These pages are backed up because there has been so much going on lately. Normal service will be resumed as soon as possible. Backtracking…
My second and last visit to the 2008 Donaufestival was a far more positive and pleasant experience than the previous one had been. The evening opened at the Minoritenkirche with Universalove, a film by Thomas Woschitz with a live soundtrack by Austrian alt-rockers Naked Lunch (for more on whom, see my March 2007 column).
This event was marvellously engrossing from start to finish. The film was a collection of thematically linked stories focusing on love and relationships, each of them quietly eloquent in its own way. The accompanying music was no mere incidental backdrop, but a series of emotive, quietly devastating songs that informed and commented on the narratives. The main musical impetus came from the percussion, with the two drummers standing centre stage and bashing out beautifully immersive and textural rhythms. The wintry and plaintive vocals, meanwhile, contributed an air of dark melancholy to the film. This highly impressive collaboration was an indication that the somewhat jaded live soundtrack genre still has the potential to mesmerise.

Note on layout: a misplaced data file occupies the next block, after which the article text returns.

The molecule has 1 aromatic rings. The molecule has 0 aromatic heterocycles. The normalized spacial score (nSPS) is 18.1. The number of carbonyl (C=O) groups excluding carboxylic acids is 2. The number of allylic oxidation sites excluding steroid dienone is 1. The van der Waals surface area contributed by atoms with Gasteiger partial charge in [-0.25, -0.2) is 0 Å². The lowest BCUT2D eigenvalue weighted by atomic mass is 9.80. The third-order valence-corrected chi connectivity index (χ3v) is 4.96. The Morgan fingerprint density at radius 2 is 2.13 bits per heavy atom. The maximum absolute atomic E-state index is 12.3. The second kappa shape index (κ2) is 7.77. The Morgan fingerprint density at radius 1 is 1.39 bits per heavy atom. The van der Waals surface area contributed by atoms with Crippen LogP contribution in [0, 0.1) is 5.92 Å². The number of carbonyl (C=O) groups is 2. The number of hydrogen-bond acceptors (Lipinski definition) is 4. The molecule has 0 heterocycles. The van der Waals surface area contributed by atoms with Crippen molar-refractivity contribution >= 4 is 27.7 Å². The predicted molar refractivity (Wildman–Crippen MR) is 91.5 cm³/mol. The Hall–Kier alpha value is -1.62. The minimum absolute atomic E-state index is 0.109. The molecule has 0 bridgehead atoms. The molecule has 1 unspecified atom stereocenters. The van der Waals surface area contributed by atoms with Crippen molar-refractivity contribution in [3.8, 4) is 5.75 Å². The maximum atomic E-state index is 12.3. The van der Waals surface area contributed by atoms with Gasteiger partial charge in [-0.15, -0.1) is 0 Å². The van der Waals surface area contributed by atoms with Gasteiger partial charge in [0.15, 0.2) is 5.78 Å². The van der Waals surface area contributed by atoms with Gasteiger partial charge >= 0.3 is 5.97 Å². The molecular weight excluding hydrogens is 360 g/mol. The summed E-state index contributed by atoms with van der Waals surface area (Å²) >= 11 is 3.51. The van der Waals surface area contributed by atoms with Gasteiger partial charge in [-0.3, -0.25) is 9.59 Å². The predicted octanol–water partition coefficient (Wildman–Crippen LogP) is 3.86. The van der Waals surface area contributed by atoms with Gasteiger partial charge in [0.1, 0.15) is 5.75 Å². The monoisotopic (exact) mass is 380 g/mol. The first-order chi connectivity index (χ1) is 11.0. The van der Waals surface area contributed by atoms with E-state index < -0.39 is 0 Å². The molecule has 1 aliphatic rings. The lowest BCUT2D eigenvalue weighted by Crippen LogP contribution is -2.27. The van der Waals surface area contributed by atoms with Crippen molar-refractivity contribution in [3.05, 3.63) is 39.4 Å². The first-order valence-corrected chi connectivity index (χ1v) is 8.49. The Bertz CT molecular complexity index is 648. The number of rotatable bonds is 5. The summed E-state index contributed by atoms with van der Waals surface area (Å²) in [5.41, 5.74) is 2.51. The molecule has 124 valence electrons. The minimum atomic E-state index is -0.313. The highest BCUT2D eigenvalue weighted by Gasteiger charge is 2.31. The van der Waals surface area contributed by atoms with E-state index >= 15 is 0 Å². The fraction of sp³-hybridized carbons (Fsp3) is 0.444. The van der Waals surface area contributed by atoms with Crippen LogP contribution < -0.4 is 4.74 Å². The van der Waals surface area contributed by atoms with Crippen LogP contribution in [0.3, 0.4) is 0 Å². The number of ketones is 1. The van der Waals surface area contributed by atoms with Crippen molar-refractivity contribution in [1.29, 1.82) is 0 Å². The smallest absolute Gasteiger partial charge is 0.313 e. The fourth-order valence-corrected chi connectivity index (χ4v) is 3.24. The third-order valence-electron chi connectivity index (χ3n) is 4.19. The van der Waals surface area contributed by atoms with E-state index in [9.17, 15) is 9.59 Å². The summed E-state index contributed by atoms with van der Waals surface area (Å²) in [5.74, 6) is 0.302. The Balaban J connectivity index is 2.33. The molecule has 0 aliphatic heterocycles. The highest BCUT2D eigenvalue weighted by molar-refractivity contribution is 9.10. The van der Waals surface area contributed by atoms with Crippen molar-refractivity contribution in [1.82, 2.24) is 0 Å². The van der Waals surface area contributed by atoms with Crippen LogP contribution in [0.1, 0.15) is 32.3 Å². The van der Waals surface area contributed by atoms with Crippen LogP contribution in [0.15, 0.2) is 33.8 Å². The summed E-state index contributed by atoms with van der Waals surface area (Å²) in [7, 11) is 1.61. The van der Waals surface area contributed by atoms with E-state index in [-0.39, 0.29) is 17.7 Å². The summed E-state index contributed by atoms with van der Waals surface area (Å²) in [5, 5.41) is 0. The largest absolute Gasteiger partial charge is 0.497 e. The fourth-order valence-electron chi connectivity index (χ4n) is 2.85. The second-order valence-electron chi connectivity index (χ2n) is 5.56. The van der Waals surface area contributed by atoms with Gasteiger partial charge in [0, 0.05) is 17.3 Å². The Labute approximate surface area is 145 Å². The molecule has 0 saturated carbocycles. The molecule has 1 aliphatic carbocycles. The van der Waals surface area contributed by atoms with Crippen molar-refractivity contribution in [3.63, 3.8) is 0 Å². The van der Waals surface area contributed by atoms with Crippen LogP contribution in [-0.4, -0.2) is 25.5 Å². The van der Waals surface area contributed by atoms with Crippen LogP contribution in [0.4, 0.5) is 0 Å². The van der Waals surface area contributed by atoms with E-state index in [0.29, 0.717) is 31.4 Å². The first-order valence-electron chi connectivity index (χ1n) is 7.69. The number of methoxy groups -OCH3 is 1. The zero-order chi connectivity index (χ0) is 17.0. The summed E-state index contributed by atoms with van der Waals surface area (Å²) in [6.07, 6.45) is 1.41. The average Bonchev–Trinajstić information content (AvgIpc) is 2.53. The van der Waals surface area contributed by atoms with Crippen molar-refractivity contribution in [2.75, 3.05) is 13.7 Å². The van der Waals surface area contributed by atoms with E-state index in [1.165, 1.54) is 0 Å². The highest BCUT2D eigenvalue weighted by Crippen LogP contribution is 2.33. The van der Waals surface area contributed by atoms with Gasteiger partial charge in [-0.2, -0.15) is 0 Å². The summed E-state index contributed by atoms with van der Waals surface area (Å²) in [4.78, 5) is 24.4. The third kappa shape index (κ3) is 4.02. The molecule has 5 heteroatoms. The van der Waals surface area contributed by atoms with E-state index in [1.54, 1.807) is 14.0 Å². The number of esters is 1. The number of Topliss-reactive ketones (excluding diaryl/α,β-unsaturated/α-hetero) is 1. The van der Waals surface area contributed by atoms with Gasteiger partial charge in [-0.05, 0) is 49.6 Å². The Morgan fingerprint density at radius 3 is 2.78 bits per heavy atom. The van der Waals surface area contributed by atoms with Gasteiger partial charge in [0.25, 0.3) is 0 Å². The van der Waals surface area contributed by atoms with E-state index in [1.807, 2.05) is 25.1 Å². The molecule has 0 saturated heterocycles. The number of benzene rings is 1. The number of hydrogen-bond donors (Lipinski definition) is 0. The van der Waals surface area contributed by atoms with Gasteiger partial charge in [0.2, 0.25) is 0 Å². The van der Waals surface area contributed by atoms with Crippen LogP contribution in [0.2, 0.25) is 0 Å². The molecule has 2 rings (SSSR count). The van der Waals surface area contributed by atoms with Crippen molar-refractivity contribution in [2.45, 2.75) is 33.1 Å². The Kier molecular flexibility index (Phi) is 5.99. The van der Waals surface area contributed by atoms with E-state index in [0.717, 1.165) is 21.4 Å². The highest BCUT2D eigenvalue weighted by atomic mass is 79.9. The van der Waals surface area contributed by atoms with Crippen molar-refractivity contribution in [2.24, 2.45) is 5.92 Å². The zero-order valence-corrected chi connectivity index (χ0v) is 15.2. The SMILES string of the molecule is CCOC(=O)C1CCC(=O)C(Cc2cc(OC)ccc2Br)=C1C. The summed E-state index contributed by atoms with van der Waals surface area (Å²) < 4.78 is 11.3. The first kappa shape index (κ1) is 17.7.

One minor gripe: the seating arrangements in the Minoritenkirche were bizarrely ill thought out. Despite the fact that the event was very well attended, the organisers for some reason decided to lay out only twenty or so rows of seats in front of the stage, leaving the rest of the church as standing room. Having arrived fairly early, I was lucky enough to grab a seat, but it looked to me as though the majority of the audience was left to stand uncomfortably around. Why the entire church couldn’t have been given over to seating is utterly beyond me. This was a film, after all.
Over in the main hall later in the evening, a similar thoughtless disregard for the needs and comfort of the audience saw Tortoise come onstage at the absurdly late hour of 1.30am, by which time I had already been bored stiff by the wearisome sermonising of Ursula Rucker and the stilted meanderings of Xiu Xiu. Anyway, Tortoise were fantastic, insofar as I was able to stay awake and listen to them. Their last record It’s All Around You may have been a tepid approximation of former glories, but onstage the combination of the two drummers (again) with the jazzy guitar and vibes remains as potent and telepathic as ever. Kaleidoscopic, fresh and startlingly original, Tortoise music is pretty damn irresistible; but it would have been good to take it in through eyes and ears that weren’t pleading for some downtime.